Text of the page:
I like your attitude @Toni! I don't know why some people get upset if they see an opinion that differs from theirs. You and I don't agree on everything. I think April was the best new character in Dallas from that time onwards and was a valuable addition to the show. I think she was extremely likable. I know you don't agree, but that doesn't create a problem. It's just something that is bound to happen in a forum. The general idea of a forum is to exchange ideas and opinions. I find it interesting to get different perspectives on the show. I like to see good discussions get going and try to contribute to them in a way that's of some value to the rest of the forum members. I don't expect everyone to agree and it would get boring if that's all that happened! When people don't agree on the merits of an idea and they debate it, when each one is willing to counter the other's argument with ideas that back up their own argument, it leads to some of the most interesting content in the forum. It's a shame that some people take opposing views so personally. The objective is to have fun!
     
    Last edited: Jan 17, 2020
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  17. Lastkidpicked

    Lastkidpicked Soap Chat Addict EXP: 11 Years

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    Very insightful posts by everybody!

    One reason the dream season seems to evoke so much emotion is that by coincidence, it also happens at a time when the show changed direction.

    Consider this: Dream season or not, the show changed around that time and tthe focus moved away from Southfork Ranch and into regular soap opera plots.

    In the earlier years, many great story lines involved Southfork Ranch. Ray Krebbs was a well developed character and he was a good stand in for the audience. We could say, "I'm not sure I could imagine myself being J.R. or Sue Ellen, but I can certainly imagine myself as the ranch foreman, like Ray."

    The later years, it's as if they forgot entirely about the ranch, let alone Ray Krebbs. The storylines moved almost entirely to the office and they became more outlandish as time went on, just to hold our attention. And the show lost the feeling of "grit" that we enjoyed from the early seasons. (I borrowed that word from @Kenny Coyote I hope you don't mind.)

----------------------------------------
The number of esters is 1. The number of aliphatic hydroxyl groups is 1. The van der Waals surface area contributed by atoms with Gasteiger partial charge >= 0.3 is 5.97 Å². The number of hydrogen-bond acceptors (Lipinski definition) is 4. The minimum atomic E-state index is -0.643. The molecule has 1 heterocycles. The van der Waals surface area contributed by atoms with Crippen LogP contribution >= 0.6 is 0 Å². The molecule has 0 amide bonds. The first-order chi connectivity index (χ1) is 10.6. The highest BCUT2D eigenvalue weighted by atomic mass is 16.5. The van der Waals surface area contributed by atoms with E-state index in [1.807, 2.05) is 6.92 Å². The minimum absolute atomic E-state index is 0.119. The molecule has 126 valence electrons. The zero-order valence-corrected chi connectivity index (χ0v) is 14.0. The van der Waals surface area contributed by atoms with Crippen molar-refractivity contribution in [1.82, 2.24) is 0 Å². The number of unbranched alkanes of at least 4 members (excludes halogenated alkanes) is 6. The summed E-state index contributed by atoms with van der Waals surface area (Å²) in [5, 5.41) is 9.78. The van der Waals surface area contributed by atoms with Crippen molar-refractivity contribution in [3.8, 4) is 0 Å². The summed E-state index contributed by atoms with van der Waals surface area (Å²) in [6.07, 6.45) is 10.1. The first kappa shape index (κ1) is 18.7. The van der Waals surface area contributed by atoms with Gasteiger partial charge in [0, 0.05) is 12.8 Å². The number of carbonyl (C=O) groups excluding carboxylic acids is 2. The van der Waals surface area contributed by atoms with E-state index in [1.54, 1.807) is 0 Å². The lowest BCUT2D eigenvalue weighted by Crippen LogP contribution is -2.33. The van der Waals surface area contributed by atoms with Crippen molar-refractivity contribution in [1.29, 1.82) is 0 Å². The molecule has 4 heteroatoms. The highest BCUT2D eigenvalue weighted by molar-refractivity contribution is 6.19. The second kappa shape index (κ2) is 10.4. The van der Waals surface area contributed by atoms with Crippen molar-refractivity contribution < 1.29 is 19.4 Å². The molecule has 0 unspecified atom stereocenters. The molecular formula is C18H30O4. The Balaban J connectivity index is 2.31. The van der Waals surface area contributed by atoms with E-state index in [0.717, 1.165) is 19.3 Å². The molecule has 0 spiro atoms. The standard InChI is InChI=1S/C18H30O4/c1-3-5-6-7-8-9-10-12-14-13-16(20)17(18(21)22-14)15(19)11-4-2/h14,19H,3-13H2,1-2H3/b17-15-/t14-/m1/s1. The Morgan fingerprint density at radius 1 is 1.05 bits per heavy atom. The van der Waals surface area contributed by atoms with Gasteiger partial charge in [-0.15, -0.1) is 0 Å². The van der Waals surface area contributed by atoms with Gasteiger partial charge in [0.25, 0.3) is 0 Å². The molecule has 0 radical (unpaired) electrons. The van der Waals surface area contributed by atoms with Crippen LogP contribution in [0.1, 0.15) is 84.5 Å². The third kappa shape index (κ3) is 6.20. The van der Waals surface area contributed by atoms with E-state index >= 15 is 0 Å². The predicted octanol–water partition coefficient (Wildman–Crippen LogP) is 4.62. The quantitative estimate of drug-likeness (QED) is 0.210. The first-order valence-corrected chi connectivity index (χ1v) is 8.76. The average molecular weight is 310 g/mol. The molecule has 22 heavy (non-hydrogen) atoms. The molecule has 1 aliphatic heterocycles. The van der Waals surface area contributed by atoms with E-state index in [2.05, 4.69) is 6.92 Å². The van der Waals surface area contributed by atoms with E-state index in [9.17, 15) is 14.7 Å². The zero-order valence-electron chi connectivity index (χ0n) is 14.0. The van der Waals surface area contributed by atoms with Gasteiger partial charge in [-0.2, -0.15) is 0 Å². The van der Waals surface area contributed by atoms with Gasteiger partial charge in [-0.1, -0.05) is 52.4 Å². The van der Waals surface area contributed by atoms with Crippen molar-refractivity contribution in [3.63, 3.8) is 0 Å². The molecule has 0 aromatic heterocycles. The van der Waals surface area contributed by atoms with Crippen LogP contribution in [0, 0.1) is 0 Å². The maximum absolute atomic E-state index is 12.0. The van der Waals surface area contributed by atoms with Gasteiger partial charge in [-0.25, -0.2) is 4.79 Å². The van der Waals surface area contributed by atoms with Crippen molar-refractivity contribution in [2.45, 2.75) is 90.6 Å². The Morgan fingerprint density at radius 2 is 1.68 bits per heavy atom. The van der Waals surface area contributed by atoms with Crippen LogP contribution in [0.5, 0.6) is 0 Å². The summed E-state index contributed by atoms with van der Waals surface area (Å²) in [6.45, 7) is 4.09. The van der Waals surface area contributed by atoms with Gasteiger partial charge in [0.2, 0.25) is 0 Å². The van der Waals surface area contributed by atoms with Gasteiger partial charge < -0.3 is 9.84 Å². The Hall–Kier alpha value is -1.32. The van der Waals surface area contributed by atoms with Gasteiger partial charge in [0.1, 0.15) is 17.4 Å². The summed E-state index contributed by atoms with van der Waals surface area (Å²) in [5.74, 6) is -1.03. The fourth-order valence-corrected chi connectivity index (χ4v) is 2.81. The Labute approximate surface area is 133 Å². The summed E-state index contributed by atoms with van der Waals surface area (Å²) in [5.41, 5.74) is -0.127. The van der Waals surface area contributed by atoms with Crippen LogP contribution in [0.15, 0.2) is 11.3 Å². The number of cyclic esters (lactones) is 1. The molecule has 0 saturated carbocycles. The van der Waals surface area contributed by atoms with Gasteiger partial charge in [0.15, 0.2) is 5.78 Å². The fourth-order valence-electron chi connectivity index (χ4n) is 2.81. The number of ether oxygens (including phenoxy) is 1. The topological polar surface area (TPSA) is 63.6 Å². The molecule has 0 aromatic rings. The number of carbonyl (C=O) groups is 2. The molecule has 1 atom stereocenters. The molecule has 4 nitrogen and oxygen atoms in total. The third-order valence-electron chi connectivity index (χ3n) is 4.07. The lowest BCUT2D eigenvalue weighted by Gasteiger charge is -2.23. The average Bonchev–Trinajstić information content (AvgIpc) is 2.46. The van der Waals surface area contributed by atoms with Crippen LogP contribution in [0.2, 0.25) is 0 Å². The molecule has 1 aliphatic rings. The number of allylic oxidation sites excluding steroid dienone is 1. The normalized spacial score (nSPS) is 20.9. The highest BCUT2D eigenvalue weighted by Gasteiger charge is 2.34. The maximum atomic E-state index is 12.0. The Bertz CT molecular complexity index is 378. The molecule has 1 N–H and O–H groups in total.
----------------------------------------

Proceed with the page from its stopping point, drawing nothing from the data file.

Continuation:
So for some viewers like me, it is very easy to separate the early years from the later years by saying, "Before the dream season. . ." and "After the dream season. . . "
    And the dream season becomes sort of marker in time, whether that is fair or not.
     
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  18. Miss Texas 1967

    Miss Texas 1967 Soap Chat Well-Known Member EXP: 5 Years

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    I think this is a fascinating point in that when the dream was being written, filmed and then airing, until very late in the game it wasn't produced to have such a different feel to it that isn't replicated going forward, it was produced as the new norm for Dallas and then was all sort of scrapped in a hurry when people didn't like it, things in the background changed and Bobby returned. It's interesting to wonder what the show would have felt and looked like if the dream season tone had remained in the seasons following, if Bobby had never come back, there had been no dream explanation and things had been taken in that 'Dynasty inspired' direction.
     
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  19. TJames03

    TJames03 Soap Chat TV Fanatic EXP: 10 Years

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    But......what is the point of watching the dream season? Seriously? It amounts to nothing and is wretched.....
     
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  20. Kenny Coyote

    Kenny Coyote Soap Chat Enthusiast EXP: 12 Years

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    I agree. It's nice to see an interesting discussion take place with thoughtful posts from a variety of people.

    That change - away from Southfork Ranch and into regular soap opera plots robbed the show of its personality. What a bad decision that was. It looked like they were intentionally getting away from what had made them so successful.

    That "grit" that the earlier seasons had was gone. It was a rugged quality that made it distinct from the other shows on TV. Jim Davis' portrayal of Jock Ewing was the personification of grit. Some actors have it and some don't. You know it when you see it because it's authentic. It doesn't look like an act, like they're pretending to be that way. When I watch Dallas I don't see Jim Davis trying to be that way - that was just him! At least that's how it comes across. There's an authenticity to it, a certain way of being that is sorely missing in most new TV shows I've watched, or tried to watch. The men in so many of the new shows act so soft, almost feminine, that it's really off-putting. They don't seem to have a backbone. How can I identify with a guy who acts that way? I have got to be able to relate to at least some of the characters in a show at least a little bit! I guess it's part of the reason I don't watch a lot of TV.

    I don't want to get too off-topic here, but you had a thread about how modern technology like the internet and cell phones is changing the types of storylines they can have in a TV show. Maybe it's all the high-tech gadgets that are so prevalent today that is creating a different sort of people from the ones in my generation (generation X) and all the generations before mine as well. When we were growing up we played outdoors, we played sports, we did things that were physically demanding in some way, for a lot of the day. That doesn't happen much anymore because most are so into their video games and playing with their smartphones that they're almost entirely sedentary! That's not natural. It's not healthy. It's not too hard to realize that kids who are growing up these days in that highly unnatural, physically inactive way are going to have consequences on down the line.
     
    Last edited: Jan 18, 2020